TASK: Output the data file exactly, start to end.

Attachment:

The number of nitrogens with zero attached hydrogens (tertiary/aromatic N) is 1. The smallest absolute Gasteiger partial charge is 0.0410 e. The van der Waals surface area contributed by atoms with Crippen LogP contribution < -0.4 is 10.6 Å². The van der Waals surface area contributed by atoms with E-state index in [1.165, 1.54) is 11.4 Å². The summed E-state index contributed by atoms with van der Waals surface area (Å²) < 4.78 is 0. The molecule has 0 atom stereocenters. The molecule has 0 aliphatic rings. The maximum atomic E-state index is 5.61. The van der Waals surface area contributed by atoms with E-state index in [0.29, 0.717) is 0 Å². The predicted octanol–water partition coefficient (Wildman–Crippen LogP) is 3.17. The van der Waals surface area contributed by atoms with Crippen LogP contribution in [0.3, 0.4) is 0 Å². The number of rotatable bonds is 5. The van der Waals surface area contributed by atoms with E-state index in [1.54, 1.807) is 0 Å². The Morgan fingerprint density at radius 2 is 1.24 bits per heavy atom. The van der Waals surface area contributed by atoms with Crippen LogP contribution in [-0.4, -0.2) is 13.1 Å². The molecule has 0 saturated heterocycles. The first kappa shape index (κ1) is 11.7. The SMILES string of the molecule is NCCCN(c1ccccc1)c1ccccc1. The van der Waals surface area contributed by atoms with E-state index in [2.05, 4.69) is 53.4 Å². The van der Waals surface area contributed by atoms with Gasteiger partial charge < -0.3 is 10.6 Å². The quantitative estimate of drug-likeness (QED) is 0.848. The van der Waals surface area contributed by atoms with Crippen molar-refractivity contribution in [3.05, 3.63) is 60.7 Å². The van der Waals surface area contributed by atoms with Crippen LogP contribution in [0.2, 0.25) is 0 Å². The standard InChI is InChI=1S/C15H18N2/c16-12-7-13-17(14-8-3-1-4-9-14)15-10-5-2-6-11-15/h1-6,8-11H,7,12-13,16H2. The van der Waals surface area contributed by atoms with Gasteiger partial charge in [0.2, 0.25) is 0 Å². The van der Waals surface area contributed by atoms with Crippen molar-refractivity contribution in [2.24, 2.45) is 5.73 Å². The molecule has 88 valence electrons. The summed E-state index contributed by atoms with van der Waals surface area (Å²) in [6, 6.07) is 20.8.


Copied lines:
The number of nitrogens with zero attached hydrogens (tertiary/aromatic N) is 1. The smallest absolute Gasteiger partial charge is 0.0410 e. The van der Waals surface area contributed by atoms with Crippen LogP contribution < -0.4 is 10.6 Å². The van der Waals surface area contributed by atoms with E-state index in [1.165, 1.54) is 11.4 Å². The summed E-state index contributed by atoms with van der Waals surface area (Å²) < 4.78 is 0. The molecule has 0 atom stereocenters. The molecule has 0 aliphatic rings. The maximum atomic E-state index is 5.61. The van der Waals surface area contributed by atoms with E-state index in [0.29, 0.717) is 0 Å². The predicted octanol–water partition coefficient (Wildman–Crippen LogP) is 3.17. The van der Waals surface area contributed by atoms with Crippen LogP contribution in [0.3, 0.4) is 0 Å². The number of rotatable bonds is 5. The van der Waals surface area contributed by atoms with E-state index in [1.54, 1.807) is 0 Å². The Morgan fingerprint density at radius 2 is 1.24 bits per heavy atom. The van der Waals surface area contributed by atoms with Crippen LogP contribution in [-0.4, -0.2) is 13.1 Å². The molecule has 0 saturated heterocycles. The first kappa shape index (κ1) is 11.7. The SMILES string of the molecule is NCCCN(c1ccccc1)c1ccccc1. The van der Waals surface area contributed by atoms with E-state index in [2.05, 4.69) is 53.4 Å². The van der Waals surface area contributed by atoms with Gasteiger partial charge < -0.3 is 10.6 Å². The quantitative estimate of drug-likeness (QED) is 0.848. The van der Waals surface area contributed by atoms with Crippen molar-refractivity contribution in [3.05, 3.63) is 60.7 Å². The van der Waals surface area contributed by atoms with Crippen LogP contribution in [0.2, 0.25) is 0 Å². The standard InChI is InChI=1S/C15H18N2/c16-12-7-13-17(14-8-3-1-4-9-14)15-10-5-2-6-11-15/h1-6,8-11H,7,12-13,16H2. The van der Waals surface area contributed by atoms with Gasteiger partial charge in [0.2, 0.25) is 0 Å². The van der Waals surface area contributed by atoms with Crippen molar-refractivity contribution in [2.24, 2.45) is 5.73 Å². The molecule has 88 valence electrons. The summed E-state index contributed by atoms with van der Waals surface area (Å²) in [6, 6.07) is 20.8.